A better path than the one we’re on would be to first stop spreading money around at random, and start using it to buy common stock, Sweden-style, effectively nationalizing the banks. Then we shutter institutions that are beyond repair and fix the rest. Then when we reprivatize banks, which should be done as quickly as possible, we break them up and sell them as smaller institutions. You then need regulators to, in the future, effectively cap the size of the banks so that no institution reaches a scale whereby we wouldn’t be comfortable allowing it to fail. Whatever efficiencies are lost by preventing really big banks, we can try to offset by giving them more latitude to conduct their business as they see fit.
Peter Beinart writes:
In liberal blogland, reports that Barack Obama will probably choose Hillary Clinton as Secretary of State and retired general James Jones as National Security Adviser and retain Robert Gates as Secretary of Defense have prompted a chorus of groans. “I feel incredibly frustrated,” wrote Chris Bowers on OpenLeft.com “Progressives are being entirely left out.”
A word of advice: cheer up. It’s precisely because Obama intends to pursue a genuinely progressive foreign policy that he’s surrounding himself with people who can guard his right flank at home. When George W. Bush wanted to sell the Iraq war, he trotted out Colin Powell–because Powell was nobody’s idea of a hawk. Now Obama may be preparing to do the reverse. To give himself cover for a withdrawal from Iraq and a diplomatic push with Iran, he’s surrounding himself with people like Gates, Clinton and Jones, who can’t be lampooned as doves.
Now of course some might question Beinart’s credibility in telling foreign policy progressives what’s good for us. After all, it was just a few years ago that he was calling for a systematic purge of doves from the progressive coalition. Still, I think the scenario he’s envisioning is very plausible. I wouldn’t be at all shocked — thought I would certainly be pleased — if things turned out that way. At the same time, I wouldn’t be at all shocked — though I would certainly be disappointed — if this proved to be totally wrong. The exigencies of column-writing tend, it seems to me, to push people in the direction of unduly definitive statements on inherently murky situations. If Obama is looking for political cover under which to undertake a dramatically new foreign policy, then he would have to avoid signaling clearly that that’s what he wants to do. But he might just be acting cautious because he intends to implement a cautious strategy. I wrote about this for The National in the spirit of offering an argument about what should happen rather than what will happen:
Still, there is a clear pattern to these differences, one that becomes more dramatic when considered alongside the positions Clinton and Obama took back in 2002 on the merits of invading Iraq. Clinton is not only more hawkish than Obama – she’s also more politically risk-averse: disinclined to tackle entrenched interest groups or challenge conventional wisdom. Clinton represents a segment of the Democratic party that spent the years after September 11 fretting intensely over whether Democrats seemed sufficiently “tough” – worried about a replay of the 1970s, when Democratic anti-war sentiment scared off the public. [...]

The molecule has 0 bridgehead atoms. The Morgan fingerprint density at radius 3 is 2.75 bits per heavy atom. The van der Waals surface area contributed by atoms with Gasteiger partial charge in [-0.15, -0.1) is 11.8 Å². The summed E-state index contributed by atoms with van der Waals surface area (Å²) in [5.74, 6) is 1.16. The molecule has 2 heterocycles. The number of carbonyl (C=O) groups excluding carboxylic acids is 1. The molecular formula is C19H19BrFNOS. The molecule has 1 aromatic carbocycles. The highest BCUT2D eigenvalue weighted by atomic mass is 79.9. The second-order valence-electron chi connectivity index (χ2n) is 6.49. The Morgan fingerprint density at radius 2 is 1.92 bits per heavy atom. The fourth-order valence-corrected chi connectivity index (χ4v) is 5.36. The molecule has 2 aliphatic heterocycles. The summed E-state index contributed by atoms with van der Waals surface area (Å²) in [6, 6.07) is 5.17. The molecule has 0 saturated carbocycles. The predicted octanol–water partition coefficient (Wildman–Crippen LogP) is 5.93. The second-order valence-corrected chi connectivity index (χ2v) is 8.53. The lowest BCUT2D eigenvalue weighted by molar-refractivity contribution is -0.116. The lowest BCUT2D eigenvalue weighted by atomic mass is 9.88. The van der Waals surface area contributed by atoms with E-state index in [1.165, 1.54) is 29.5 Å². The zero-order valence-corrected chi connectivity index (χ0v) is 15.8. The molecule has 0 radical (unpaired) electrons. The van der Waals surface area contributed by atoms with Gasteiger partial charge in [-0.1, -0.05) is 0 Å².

What is unclear at this point is whether Clinton joining the Obama team means that Clinton has gained faith in Obama’s approach, or that Obama has lost faith in his own. The very fact of Obama’s election would seem to tilt things in his direction: there was a consistent trajectory to their disagreements, and Obama was on the right side – a judgment vindicated by his victories over both Clinton and McCain. It’s not merely that he won, but that winning demonstrates his supposedly “risky” positions were not so risky after all.
Obama not only won the presidency while bucking the demands of the hardliners in the Cuban-American community, he won the very state of Florida, whose pursuit allegedly demands obeisance to decades of an idiotic embargo. He took 77 per cent of the Jewish vote – more than John Kerry. He was attacked by his Republican opponent as weak, naive and dangerous – and he prevailed. To be sure, he had a powerful assist from the economy and John McCain’s inept approach to the financial crisis. But if voters really believed that Obama was insufficiently “tough” to secure their personal safety, surely that would have trumped other considerations.
In other words, the strategy ought to be full speed ahead. But will it be? I don’t know.
Back in September, the Senate Committee on Homeland Security And Governmental Affairs considered the Domestic Partnership Benefits and Obligations Act of 2007, a bill that would provide Federal benefits to same sex domestic partners of Federal employees. Howard Weizmann, the deputy director of the U.S. Office Of Personnel Management (OPM) objected to the bill because it “could lead to fraud and abuse in the programs we administer.”